February 23, 1919, the monument was first unveiled at Central Park (now Centennial Park), honoring 11 men from Seminole County who died in service to their country in WWI. It is made of marble and in the form of a broken shaft symbolizing the youthful lives sacrificed in the prime of manhood for the "Cause of the right and the just." F.L. Miller of Milvis Marble Co. presented the monument to Seminole County.

February 24, 1985, the monument was moved to the American Legion Post 53 at 3506 Orlando Drive.

June 1988, the monument was moved to the American Legion's new home at 2874 S. Sanford Ave in Sanford.

November 11, 2006, the monument was moved to a place of honor here at the Veterans Memorial Park.

May 28, 2007, the monument was rededicated to the people of Seminole County.

 
Sergeant Alvin C. York Statueloupe
Nashville
TN
USA
37219
1968
Felix de Weldon

Statue of World War I hero Sergeant Alvin C. York located on the grounds of the Tennessee State House in Nashville, Tennessee.

The base of the statue is inscribed:

Front:

ALVIN C. YORK
ARMED WITH HIS RIFLE AND PISTOL, HIS COURAGE AND SKILL THIS ONE TENNESSEAN
SILENCED A GERMAN BATTALION OF 35 MACHINE GUNS KILLING 25 ENEMY SOLDIERS AND CAPTURING 132 IN THE ARGONNE FOREST OF FRANCE, OCTOBER 8, 1918.

Left Side:

ALVIN C. YORK
1887-1964
PALL MALL FENTRESS COUNTY
TENNESSEE

Right Side:

FELIX DE WELDON
SCULPTOR
MONUMENT ERECTED 1968
BY ACT OF THE GENERAL ASSEMBLY
OF THE STATE OF TENNESSEE

Back:

WHAT YOU DID WAS THE GREATEST THING ACCOMPLISHED
BY ANY PRIVATE SOLDIER OF ALL THE ARMIES OF EUROPE.
MARSHAL FERDINAND FOCH
COMMANDER-IN-CHIEF ALLIED ARMIES

 
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Serpentine Wallloupe
253 Main St.
Greenfield
MA
USA
01301

Homer Gunn sculpted this bronze serpentine wall which is ten feet tall and approximately 100 feet long, weighing three tons. It has on it relief and cut-out images illustrating twentieth century warfare from WWI through the Korean War. WWII is symbolized with the 1941 attack on Pearl Harbor, airplanes, jeeps, trucks moving across a pontoon bridge, a helmet, a landing barge, submarines, a Sherman tank, paratroopers, an M1 rifle, flying fortresses, an aircraft carrier, the Pacific front with palm trees, a PT boat and the first atomic bomb. The Korean War is represented by the United Nations building, B-24 bombers, helicopters, a Walker tank, a walkie-talkie, a bazooka, jet planes, a wounded soldier tended by a medic, soldiers around a campfire and a map of Korea. It was dedicated on November 11, 1965, to those who served and died in those wars.

 
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Service Roll Memorialloupe
Deer Rd
Margie
MN
USA
56658

A small memorial to local residents who served in World War I.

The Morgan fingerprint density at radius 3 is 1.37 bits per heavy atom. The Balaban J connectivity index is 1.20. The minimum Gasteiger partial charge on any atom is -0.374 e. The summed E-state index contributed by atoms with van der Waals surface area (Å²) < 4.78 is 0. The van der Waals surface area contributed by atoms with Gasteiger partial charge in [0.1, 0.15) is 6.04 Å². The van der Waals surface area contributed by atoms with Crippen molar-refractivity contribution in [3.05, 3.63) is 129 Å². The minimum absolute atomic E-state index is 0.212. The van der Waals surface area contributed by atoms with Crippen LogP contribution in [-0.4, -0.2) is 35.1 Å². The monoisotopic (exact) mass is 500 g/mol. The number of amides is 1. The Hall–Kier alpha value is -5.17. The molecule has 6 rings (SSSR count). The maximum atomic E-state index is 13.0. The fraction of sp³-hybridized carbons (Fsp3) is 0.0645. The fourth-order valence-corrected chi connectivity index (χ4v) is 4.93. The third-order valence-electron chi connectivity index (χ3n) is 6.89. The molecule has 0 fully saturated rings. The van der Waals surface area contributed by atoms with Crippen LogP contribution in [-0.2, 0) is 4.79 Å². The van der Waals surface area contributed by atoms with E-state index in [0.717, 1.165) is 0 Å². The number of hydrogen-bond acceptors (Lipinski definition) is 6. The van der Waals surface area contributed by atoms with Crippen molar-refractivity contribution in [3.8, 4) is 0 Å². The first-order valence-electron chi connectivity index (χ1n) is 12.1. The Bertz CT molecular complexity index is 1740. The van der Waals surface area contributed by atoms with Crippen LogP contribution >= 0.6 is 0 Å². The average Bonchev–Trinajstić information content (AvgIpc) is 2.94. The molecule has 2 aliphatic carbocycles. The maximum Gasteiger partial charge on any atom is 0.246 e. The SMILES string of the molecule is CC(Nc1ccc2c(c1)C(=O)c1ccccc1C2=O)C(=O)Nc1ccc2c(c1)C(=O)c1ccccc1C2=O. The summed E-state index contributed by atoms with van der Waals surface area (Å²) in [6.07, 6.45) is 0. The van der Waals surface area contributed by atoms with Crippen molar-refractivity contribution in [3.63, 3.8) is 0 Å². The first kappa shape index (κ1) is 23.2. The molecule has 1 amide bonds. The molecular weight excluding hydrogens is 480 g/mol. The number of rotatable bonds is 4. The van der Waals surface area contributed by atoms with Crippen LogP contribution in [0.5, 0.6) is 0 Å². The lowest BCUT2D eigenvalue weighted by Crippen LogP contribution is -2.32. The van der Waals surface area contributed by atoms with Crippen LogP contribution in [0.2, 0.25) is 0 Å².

Service Star Legion WWI Memorial Flagpoleloupe
N. Prospect Ave. at Lincoln Memorial Dr.
Milwaukee
WI
USA
53202

This is a flagpole topped with a bronze eagle and four reliefs carved onto an octagonal granite base.  It was sculpted by Benjamin Franklin Hawkins and dedicated by the Service Star Legion in October of 1932 to honor the veterans of World War I.

Background: A report surfaced in the June 2,1927 edition of the Milwaukee Sentinel stating that there was discussion and debate arising as to where to best place a monument to soldiers and sailors, intended to be erected by the Milwaukee Chapter of the Service Star Legion, an organization of war mothers.

Location debate continued while the group considered designs for the project, and finally settled on a replica "doughboy" statue, of which there were already three erected in various eastern cities. Unfortunately, Milwaukee's Art Commission rejected the selection, causing members of the Service Star Legion to appeal to Milwaukee's alderman to overrule the Art Commission by resolution. Alderman John Koerner answered the call, and introduced a resolution at a special Milwaukee Common Council meeting in late July 1930, which was approved. This set up a stand-off for a time between the commission and the council, with A. C. Hansen, Secretary of the Art Commission, being quoted in an August 1, 1930 Milwaukee Journal article as citing a state law that gave the commission primacy over public art installation decisions, making the council's action void. It was eventually ruled that Hansen was right, and the Milwaukee Art Commission's decision stood.

This slowed project momentum while the Service Star Legion figured out how to follow through with the Art Commission's request that they hold a contest to pick an artist. The contest commenced in 1933, and members of the Legion met at the Art Institution on September 18, 1933 to view the 17 models that came in from artists throughout the country. Alfred G. Pelikan, director of the Art Institution, was quoted in a September 20, 1933 Milwaukee Journal article as saying, "We are just helping to arrange the exhibition. I was asked to help judge the memorial contest, but I said 'nosiree.' I've got enough trouble of my own."

While the women of the Service Star Legion ultimately settled on Benjamin Franklin Hawkins' flagpole design, they were reported to have little enthusiasm for it. Mrs. Louis Manegold, chairwoman of the Legion's Memorial Design Committee, said, "We picked this as the best of the designs submitted, but there was not one in the competition that appealed to us as much as the doughboy. He seemed typical of the feeling of the boys when we saw them come home in 1919. This is graceful and impressive, but it doesn't express a thing."

From there, developments moved quickly from approval to planning, and then to a groundbreaking ceremony on August 1, 1934 at the chosen site, a small triangle of land bounded by N. Second St., N. Plankinton Ave. and W. Wells St. A few months later the project was complete, and a dedication ceremony was held on November 11, 1934, then known as Armistice Day. The flagpole unveiling was seen as the highlight of the day honoring the 750 Milwaukeeans who lost their lives in World War I.